Marie

I'm strong enough to make it through.
Escape to Google

Marie

Marie is a survivor in every sense of the word.

She was abused by her mother’s boyfriend for ten years. He threated to hurt her mother and sister if she told anyone about the violence. Marie bravely came forward because she feared that he would hurt her younger sister, or someone else.

She’s using her experience to support survivors of violence.

“From the beginning I knew I wanted to make a difference. I’m strong enough to make it through, and to make a positive change for others.”

Today Marie speaks about her past with poise and wisdom. She’s committed to sharing her story so that others can benefit from her experience. Her journey wasn’t easy, though.

“I came to Surrey Women’s Centre very fragile,” Marie says, “I didn’t love myself. I didn’t care what happened to me.” That changed when she met Bridgid, a counsellor at Surrey Women’s Centre. Bridgid encouraged Marie to recognize her self-worth; “I’ve come to such a good place where I love and respect myself.” Marie found strength in Bridgid and others at Surrey Women’s Centre. “I have a team. I have people behind me.”

Her team also included a court support worker who helped Marie navigate a long and complex court process step-by-step.

At times, Marie felt that she wasn’t being heard, and that her case wasn’t being given the attention it deserved. “My case kept being reassigned to different prosecutors,” she explains. Marie felt disrespected and disregarded. She worried that coming forward about the abuse had been a mistake. This is when she met Winston, Crown Counsel. Winston promised Marie that her case was his to keep, and that he would do everything in his power to see it through. Winston kept his promise. His support was steady and enduring. “He believed me. He knew I was telling the truth, and that we’d get through it. That reassurance is key.”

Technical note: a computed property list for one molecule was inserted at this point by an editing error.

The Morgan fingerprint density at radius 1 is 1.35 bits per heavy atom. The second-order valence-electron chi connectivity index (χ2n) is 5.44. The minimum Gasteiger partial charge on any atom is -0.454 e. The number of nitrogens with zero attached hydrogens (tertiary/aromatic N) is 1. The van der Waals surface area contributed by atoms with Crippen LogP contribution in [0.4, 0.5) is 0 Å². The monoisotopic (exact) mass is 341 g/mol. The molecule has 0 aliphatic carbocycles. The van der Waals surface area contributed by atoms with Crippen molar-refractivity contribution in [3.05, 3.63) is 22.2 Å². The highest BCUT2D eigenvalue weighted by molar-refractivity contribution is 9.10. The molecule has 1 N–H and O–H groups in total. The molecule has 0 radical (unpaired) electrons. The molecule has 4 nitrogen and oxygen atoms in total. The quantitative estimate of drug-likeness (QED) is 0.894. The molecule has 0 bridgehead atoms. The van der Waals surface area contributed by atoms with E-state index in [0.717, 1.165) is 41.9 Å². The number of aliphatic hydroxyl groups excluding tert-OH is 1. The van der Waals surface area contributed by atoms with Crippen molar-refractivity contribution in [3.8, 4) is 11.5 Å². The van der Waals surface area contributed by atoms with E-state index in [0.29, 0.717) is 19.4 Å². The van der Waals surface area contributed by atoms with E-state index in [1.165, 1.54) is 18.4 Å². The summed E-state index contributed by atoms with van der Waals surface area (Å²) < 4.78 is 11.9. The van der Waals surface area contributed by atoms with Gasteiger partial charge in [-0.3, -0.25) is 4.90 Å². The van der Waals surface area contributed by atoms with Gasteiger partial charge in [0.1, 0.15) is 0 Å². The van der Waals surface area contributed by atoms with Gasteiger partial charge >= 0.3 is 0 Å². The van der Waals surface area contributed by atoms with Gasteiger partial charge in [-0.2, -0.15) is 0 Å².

After testifying in court, Marie’s abuser was found guilty of sexual assault, sexual interference and touching a minor, and sexual exploitation. He was sentenced to six and a half years in prison. Her strength and resiliency didn’t end there.

Today Marie is sharing her experience to build a better response for other survivors of violence. Moving forward, she is speaking out about the changes she would like to see. 

She understands the challenge for many of the prosecutors whom she worked with. “I think that for their jobs they have to be really shut off emotionally to do it every day. It’s a tough job, and we come to them so fragile.” Marie’s advice: “Just be gentle. Give us your belief, your time, your support and build us up.”

In the beginning of the court process, Marie explains, “I didn’t know what to expect, or how to write my statement. It was just one thing after another and I didn’t know how to go through it.” She’s is compiling everything she learned during the process in a ‘survival guide’. It will include tips on how to make a statement, what to expect in court, even recipes to help de-stress.

It is clear to anyone who meets Marie that she has come through her experience of violence stronger. She didn’t just survive – she is thriving.

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